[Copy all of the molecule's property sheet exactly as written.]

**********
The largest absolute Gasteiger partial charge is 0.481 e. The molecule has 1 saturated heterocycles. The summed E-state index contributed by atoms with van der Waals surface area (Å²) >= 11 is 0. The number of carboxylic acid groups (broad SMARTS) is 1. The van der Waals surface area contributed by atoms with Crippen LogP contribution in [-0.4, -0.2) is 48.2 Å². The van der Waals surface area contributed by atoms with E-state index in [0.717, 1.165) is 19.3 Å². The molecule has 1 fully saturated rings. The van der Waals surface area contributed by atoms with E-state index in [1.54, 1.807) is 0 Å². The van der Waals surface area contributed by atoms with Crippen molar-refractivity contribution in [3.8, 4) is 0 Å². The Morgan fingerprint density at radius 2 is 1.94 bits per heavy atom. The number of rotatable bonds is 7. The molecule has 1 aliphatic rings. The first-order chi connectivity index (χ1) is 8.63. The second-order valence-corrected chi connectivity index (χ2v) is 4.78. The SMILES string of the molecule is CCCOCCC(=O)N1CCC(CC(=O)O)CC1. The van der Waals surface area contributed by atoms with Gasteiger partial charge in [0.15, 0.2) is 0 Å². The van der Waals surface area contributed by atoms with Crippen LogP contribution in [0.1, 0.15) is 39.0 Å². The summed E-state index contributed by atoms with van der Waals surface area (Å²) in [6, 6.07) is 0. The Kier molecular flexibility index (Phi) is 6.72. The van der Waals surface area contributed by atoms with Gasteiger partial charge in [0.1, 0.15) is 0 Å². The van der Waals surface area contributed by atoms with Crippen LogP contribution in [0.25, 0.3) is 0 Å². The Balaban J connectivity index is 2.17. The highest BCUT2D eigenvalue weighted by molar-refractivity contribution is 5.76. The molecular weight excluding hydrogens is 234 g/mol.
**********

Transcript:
The largest absolute Gasteiger partial charge is 0.481 e. The molecule has 1 saturated heterocycles. The summed E-state index contributed by atoms with van der Waals surface area (Å²) >= 11 is 0. The number of carboxylic acid groups (broad SMARTS) is 1. The van der Waals surface area contributed by atoms with Crippen LogP contribution in [-0.4, -0.2) is 48.2 Å². The van der Waals surface area contributed by atoms with E-state index in [0.717, 1.165) is 19.3 Å². The molecule has 1 fully saturated rings. The van der Waals surface area contributed by atoms with E-state index in [1.54, 1.807) is 0 Å². The van der Waals surface area contributed by atoms with Crippen molar-refractivity contribution in [3.8, 4) is 0 Å². The Morgan fingerprint density at radius 2 is 1.94 bits per heavy atom. The number of rotatable bonds is 7. The molecule has 1 aliphatic rings. The first-order chi connectivity index (χ1) is 8.63. The second-order valence-corrected chi connectivity index (χ2v) is 4.78. The SMILES string of the molecule is CCCOCCC(=O)N1CCC(CC(=O)O)CC1. The van der Waals surface area contributed by atoms with Gasteiger partial charge in [0.15, 0.2) is 0 Å². The van der Waals surface area contributed by atoms with Crippen LogP contribution in [0.1, 0.15) is 39.0 Å². The summed E-state index contributed by atoms with van der Waals surface area (Å²) in [6, 6.07) is 0. The Kier molecular flexibility index (Phi) is 6.72. The van der Waals surface area contributed by atoms with Gasteiger partial charge in [0.1, 0.15) is 0 Å². The van der Waals surface area contributed by atoms with Crippen LogP contribution in [0.25, 0.3) is 0 Å². The Balaban J connectivity index is 2.17. The highest BCUT2D eigenvalue weighted by molar-refractivity contribution is 5.76. The molecular weight excluding hydrogens is 234 g/mol.